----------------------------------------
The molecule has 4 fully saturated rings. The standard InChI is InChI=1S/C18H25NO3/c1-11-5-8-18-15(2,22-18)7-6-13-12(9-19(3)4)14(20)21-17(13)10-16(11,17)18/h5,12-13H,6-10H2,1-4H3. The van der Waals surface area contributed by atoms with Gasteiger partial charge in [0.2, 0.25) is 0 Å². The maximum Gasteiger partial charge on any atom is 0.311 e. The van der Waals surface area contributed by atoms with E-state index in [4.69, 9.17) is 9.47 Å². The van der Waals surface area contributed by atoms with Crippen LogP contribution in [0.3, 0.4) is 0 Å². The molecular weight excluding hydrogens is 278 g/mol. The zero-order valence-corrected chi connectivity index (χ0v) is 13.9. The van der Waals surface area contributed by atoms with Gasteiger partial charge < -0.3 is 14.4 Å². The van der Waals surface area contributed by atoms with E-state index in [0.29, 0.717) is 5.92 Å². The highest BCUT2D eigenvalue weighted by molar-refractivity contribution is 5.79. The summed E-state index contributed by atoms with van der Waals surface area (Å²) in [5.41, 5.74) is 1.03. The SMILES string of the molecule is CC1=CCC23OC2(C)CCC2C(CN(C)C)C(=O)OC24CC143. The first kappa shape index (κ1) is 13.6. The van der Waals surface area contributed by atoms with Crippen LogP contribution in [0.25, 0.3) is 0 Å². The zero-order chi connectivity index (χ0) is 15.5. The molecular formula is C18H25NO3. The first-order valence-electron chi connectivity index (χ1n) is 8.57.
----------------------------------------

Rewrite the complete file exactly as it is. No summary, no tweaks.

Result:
The molecule has 4 fully saturated rings. The standard InChI is InChI=1S/C18H25NO3/c1-11-5-8-18-15(2,22-18)7-6-13-12(9-19(3)4)14(20)21-17(13)10-16(11,17)18/h5,12-13H,6-10H2,1-4H3. The van der Waals surface area contributed by atoms with Gasteiger partial charge in [0.2, 0.25) is 0 Å². The maximum Gasteiger partial charge on any atom is 0.311 e. The van der Waals surface area contributed by atoms with E-state index in [4.69, 9.17) is 9.47 Å². The van der Waals surface area contributed by atoms with Crippen LogP contribution in [0.3, 0.4) is 0 Å². The molecular weight excluding hydrogens is 278 g/mol. The zero-order valence-corrected chi connectivity index (χ0v) is 13.9. The van der Waals surface area contributed by atoms with Gasteiger partial charge < -0.3 is 14.4 Å². The van der Waals surface area contributed by atoms with E-state index in [0.29, 0.717) is 5.92 Å². The highest BCUT2D eigenvalue weighted by molar-refractivity contribution is 5.79. The summed E-state index contributed by atoms with van der Waals surface area (Å²) in [5.41, 5.74) is 1.03. The SMILES string of the molecule is CC1=CCC23OC2(C)CCC2C(CN(C)C)C(=O)OC24CC143. The first kappa shape index (κ1) is 13.6. The van der Waals surface area contributed by atoms with Crippen LogP contribution in [0.25, 0.3) is 0 Å². The zero-order chi connectivity index (χ0) is 15.5. The molecular formula is C18H25NO3. The first-order valence-electron chi connectivity index (χ1n) is 8.57.